In 2013, it was estimated that one-in-five of all hardcover suspense/thriller novels sold was written by James Patterson, his books have sold over 300 million copies worldwide, and he holds the Guinness record for the most #1 New York Times bestsellers of any author. And his success isn't based solely on thrillers like the perennially popular Alex Cross, Women's Murder Club and Michael Bennett series. Patterson is now also the current bestselling author in the young adult and middle grade categories.

He's been called the busiest man in publishing, and that's not just because of his own books. For the past decade, James has been devoting more and more of his time to championing books and reading. From the James Patterson Pageturner Awards, to his website, to his College Book Bucks scholarships and his regular donations of hundreds of thousands of books to schools here in the states and troops overseas (see interviews on Fox & Friends, The Dennis Miller Radio Show and, Patterson has passed on his passion of books and reading and supported those who do the same. Jim personally funded a major ad campaign re-printing a recent opinion piece on about how it is our responsibility to get our kids reading. The ad has run in the New York Times, The New Yorker, and USA Today. Those ads are a call to action to parents to make their kids reading a top priority; and were featured by USA Today here. Patterson believes that we cannot rely on schools, teachers or the government to get our kids reading; only parents can make this crucial change in the reading habits of our kids. Here are links to some interviews on his first-ever dual lay down (two books, one for parents and one for kids, in one day): AOL's You've Got, NBC's "Today Show" with Hoda and Kathie Lee, USA Today and Family Circle, NBC's "Today Show" with Al Roker, as well as an interview with AARP.

Customer Reviews

Most Helpful Customer Reviews

25 of 26 people found the following review helpful By A Customer on June 11, 2003
Format: Hardcover
Although this book is a very fast read, there is nothing new in this sequel to When the Wind Blows. Once again the kids are being stalked, and Frannie and Kit are trying to save them from the evil Dr. Kane. The ending is just plain silly. If you must read this, save your money and get this from the library or wait for the paperback. Bring back the Alex Cross books as these are Patterson at his best.
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38 of 43 people found the following review helpful By Larry Scantlebury on February 6, 2004
Format: Hardcover
The only decent thing about this book is that I got it from my library. Had I actually purchased this book, I would be livid. All we want as readers is to read a book in which the author "tried." If I read Ollie North's book or Kyle Mills' book and I don't like the content, really I have only myself to blame. They're trying. I know what I'm getting into.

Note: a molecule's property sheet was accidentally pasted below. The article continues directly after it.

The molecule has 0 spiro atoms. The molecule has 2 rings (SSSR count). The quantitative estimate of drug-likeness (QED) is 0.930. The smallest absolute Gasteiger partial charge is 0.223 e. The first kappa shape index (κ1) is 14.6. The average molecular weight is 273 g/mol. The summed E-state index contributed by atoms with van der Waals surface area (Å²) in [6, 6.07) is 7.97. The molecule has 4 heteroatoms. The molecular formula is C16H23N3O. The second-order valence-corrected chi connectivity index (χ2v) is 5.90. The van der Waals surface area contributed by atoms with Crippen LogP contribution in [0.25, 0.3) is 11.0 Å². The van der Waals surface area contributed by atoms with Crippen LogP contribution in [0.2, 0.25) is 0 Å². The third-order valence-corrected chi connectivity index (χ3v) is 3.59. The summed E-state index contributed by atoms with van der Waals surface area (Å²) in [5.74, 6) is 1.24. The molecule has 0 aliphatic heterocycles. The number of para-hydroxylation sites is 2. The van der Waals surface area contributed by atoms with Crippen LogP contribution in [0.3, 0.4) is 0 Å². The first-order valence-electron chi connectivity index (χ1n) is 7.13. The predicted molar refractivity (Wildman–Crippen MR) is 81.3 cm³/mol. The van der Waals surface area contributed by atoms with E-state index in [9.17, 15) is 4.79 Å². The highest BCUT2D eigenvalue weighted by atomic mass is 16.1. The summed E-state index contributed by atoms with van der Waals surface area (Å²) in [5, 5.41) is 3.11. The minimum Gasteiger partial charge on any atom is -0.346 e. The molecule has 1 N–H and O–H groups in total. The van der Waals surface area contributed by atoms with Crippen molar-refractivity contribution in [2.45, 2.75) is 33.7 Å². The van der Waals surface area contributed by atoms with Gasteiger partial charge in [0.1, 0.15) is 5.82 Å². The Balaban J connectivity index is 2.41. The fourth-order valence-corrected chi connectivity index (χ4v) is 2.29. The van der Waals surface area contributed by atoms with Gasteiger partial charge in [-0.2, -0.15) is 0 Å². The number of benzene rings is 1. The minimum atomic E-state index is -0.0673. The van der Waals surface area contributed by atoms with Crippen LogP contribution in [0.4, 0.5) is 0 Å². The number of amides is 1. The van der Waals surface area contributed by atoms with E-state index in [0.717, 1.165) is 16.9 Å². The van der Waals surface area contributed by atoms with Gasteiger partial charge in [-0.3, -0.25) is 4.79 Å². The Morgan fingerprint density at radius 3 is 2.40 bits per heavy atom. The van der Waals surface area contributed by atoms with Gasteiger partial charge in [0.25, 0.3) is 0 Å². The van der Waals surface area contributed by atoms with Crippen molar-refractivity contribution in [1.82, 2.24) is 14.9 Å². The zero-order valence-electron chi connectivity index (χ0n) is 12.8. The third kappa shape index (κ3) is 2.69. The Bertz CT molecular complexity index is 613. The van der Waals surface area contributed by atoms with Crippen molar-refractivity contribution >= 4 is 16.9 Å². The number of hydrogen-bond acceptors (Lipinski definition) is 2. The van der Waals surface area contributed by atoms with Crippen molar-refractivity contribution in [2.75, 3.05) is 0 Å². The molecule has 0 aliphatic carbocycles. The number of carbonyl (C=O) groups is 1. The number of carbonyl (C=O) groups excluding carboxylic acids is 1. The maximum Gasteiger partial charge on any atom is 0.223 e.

If I read Follett or Koontz or Patterson, when time after time in recent years they have shown me they just mail it in, I'm the fool.
Bird children. OK. I grew up in the '60's. I saw Mothra and Godzilla. So I'll take a crack at bird-kids.
Bird kids that have sex? No that's too much. Bird kids that kill? No, I'll pass.
Jumping from one ambush to another? How do they do it? So much wasted dialogue and so few (if any explanations). How do the hunters know where the prey are? How do they find them? They're genius birds, after all. The adults speak like children ("Hugs and Kisses. Hugs and kisses. Coo Coo Coo.") And the children speak like no child I ever heard. The plot is unbelievable. The interconnecting scenes without bridges. The conversations without any basis in reality, suspended or actual. The facts are MIA. In the second to the last scene the characters we have come to love (or rather just put up with) are facing certain death. In the next scene, they are free! This is not David Copperfield. How did he do that?
Huge enormous collossal waste of time.
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13 of 13 people found the following review helpful By A Customer on May 31, 2004
Format: Hardcover
Words can't begin to express the hatred I have for this book. From the large print, double spaced 2 page chapters that stretch this to 376 pages to the 970 gazillion exclamation marks (!!) to the stupid one word sentences. (oh. my. god. this. book. sucks.) I have liked Patterson before but will definitely read a review of his next book before I pick it up (obviously I didn't do that this time). If there were a way to give a book a negative star rating, I would have.